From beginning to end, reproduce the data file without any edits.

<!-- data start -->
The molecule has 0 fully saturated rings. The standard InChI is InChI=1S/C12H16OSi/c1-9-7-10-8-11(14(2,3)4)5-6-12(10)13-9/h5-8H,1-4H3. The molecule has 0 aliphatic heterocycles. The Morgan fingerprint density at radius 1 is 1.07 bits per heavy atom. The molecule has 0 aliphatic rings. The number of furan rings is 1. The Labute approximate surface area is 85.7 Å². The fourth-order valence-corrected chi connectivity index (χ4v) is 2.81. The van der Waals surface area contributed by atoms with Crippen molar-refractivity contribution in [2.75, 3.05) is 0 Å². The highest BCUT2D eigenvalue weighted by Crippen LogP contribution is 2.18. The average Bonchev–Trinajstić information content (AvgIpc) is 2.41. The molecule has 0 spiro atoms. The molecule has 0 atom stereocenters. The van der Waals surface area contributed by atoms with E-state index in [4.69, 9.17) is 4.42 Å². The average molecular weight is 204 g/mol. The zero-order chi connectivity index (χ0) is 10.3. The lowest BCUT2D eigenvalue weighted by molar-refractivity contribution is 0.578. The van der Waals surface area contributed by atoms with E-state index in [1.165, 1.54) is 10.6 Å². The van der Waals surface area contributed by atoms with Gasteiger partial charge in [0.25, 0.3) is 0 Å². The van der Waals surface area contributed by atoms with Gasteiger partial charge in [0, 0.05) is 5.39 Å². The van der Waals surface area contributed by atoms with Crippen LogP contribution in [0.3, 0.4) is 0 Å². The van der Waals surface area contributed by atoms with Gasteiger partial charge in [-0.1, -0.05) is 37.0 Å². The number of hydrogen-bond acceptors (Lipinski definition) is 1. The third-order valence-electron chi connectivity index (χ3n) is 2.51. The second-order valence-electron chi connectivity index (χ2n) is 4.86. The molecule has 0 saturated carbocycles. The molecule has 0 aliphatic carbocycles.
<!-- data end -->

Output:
The molecule has 0 fully saturated rings. The standard InChI is InChI=1S/C12H16OSi/c1-9-7-10-8-11(14(2,3)4)5-6-12(10)13-9/h5-8H,1-4H3. The molecule has 0 aliphatic heterocycles. The Morgan fingerprint density at radius 1 is 1.07 bits per heavy atom. The molecule has 0 aliphatic rings. The number of furan rings is 1. The Labute approximate surface area is 85.7 Å². The fourth-order valence-corrected chi connectivity index (χ4v) is 2.81. The van der Waals surface area contributed by atoms with Crippen molar-refractivity contribution in [2.75, 3.05) is 0 Å². The highest BCUT2D eigenvalue weighted by Crippen LogP contribution is 2.18. The average Bonchev–Trinajstić information content (AvgIpc) is 2.41. The molecule has 0 spiro atoms. The molecule has 0 atom stereocenters. The van der Waals surface area contributed by atoms with E-state index in [4.69, 9.17) is 4.42 Å². The average molecular weight is 204 g/mol. The zero-order chi connectivity index (χ0) is 10.3. The lowest BCUT2D eigenvalue weighted by molar-refractivity contribution is 0.578. The van der Waals surface area contributed by atoms with E-state index in [1.165, 1.54) is 10.6 Å². The van der Waals surface area contributed by atoms with Gasteiger partial charge in [0.25, 0.3) is 0 Å². The van der Waals surface area contributed by atoms with Gasteiger partial charge in [0, 0.05) is 5.39 Å². The van der Waals surface area contributed by atoms with Crippen LogP contribution in [0.3, 0.4) is 0 Å². The van der Waals surface area contributed by atoms with Gasteiger partial charge in [-0.1, -0.05) is 37.0 Å². The number of hydrogen-bond acceptors (Lipinski definition) is 1. The third-order valence-electron chi connectivity index (χ3n) is 2.51. The second-order valence-electron chi connectivity index (χ2n) is 4.86. The molecule has 0 saturated carbocycles. The molecule has 0 aliphatic carbocycles.